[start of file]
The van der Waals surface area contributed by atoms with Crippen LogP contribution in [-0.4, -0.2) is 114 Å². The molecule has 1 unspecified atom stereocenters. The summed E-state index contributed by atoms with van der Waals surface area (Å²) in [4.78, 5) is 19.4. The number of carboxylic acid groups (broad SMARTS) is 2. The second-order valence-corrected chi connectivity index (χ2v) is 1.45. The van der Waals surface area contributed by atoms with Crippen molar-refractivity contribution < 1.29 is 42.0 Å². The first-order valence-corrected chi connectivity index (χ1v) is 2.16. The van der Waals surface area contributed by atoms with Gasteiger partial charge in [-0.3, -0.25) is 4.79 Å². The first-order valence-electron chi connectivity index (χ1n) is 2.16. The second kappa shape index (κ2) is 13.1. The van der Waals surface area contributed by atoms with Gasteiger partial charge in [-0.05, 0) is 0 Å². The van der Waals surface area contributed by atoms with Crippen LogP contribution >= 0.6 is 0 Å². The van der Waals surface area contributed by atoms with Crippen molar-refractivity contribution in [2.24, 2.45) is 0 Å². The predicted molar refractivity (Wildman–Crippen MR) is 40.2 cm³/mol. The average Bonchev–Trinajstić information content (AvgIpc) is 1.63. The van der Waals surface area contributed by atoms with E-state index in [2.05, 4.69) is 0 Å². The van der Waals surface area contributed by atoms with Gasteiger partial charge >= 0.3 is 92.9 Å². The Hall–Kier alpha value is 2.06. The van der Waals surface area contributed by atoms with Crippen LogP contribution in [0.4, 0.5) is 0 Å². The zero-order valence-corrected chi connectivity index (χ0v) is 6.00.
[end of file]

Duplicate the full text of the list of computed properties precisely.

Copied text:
The van der Waals surface area contributed by atoms with Crippen LogP contribution in [-0.4, -0.2) is 114 Å². The molecule has 1 unspecified atom stereocenters. The summed E-state index contributed by atoms with van der Waals surface area (Å²) in [4.78, 5) is 19.4. The number of carboxylic acid groups (broad SMARTS) is 2. The second-order valence-corrected chi connectivity index (χ2v) is 1.45. The van der Waals surface area contributed by atoms with Crippen molar-refractivity contribution < 1.29 is 42.0 Å². The first-order valence-corrected chi connectivity index (χ1v) is 2.16. The van der Waals surface area contributed by atoms with Gasteiger partial charge in [-0.3, -0.25) is 4.79 Å². The first-order valence-electron chi connectivity index (χ1n) is 2.16. The second kappa shape index (κ2) is 13.1. The van der Waals surface area contributed by atoms with Gasteiger partial charge in [-0.05, 0) is 0 Å². The van der Waals surface area contributed by atoms with Crippen LogP contribution >= 0.6 is 0 Å². The van der Waals surface area contributed by atoms with Crippen molar-refractivity contribution in [2.24, 2.45) is 0 Å². The predicted molar refractivity (Wildman–Crippen MR) is 40.2 cm³/mol. The average Bonchev–Trinajstić information content (AvgIpc) is 1.63. The van der Waals surface area contributed by atoms with E-state index in [2.05, 4.69) is 0 Å². The van der Waals surface area contributed by atoms with Gasteiger partial charge >= 0.3 is 92.9 Å². The Hall–Kier alpha value is 2.06. The van der Waals surface area contributed by atoms with Crippen LogP contribution in [0.4, 0.5) is 0 Å². The zero-order valence-corrected chi connectivity index (χ0v) is 6.00.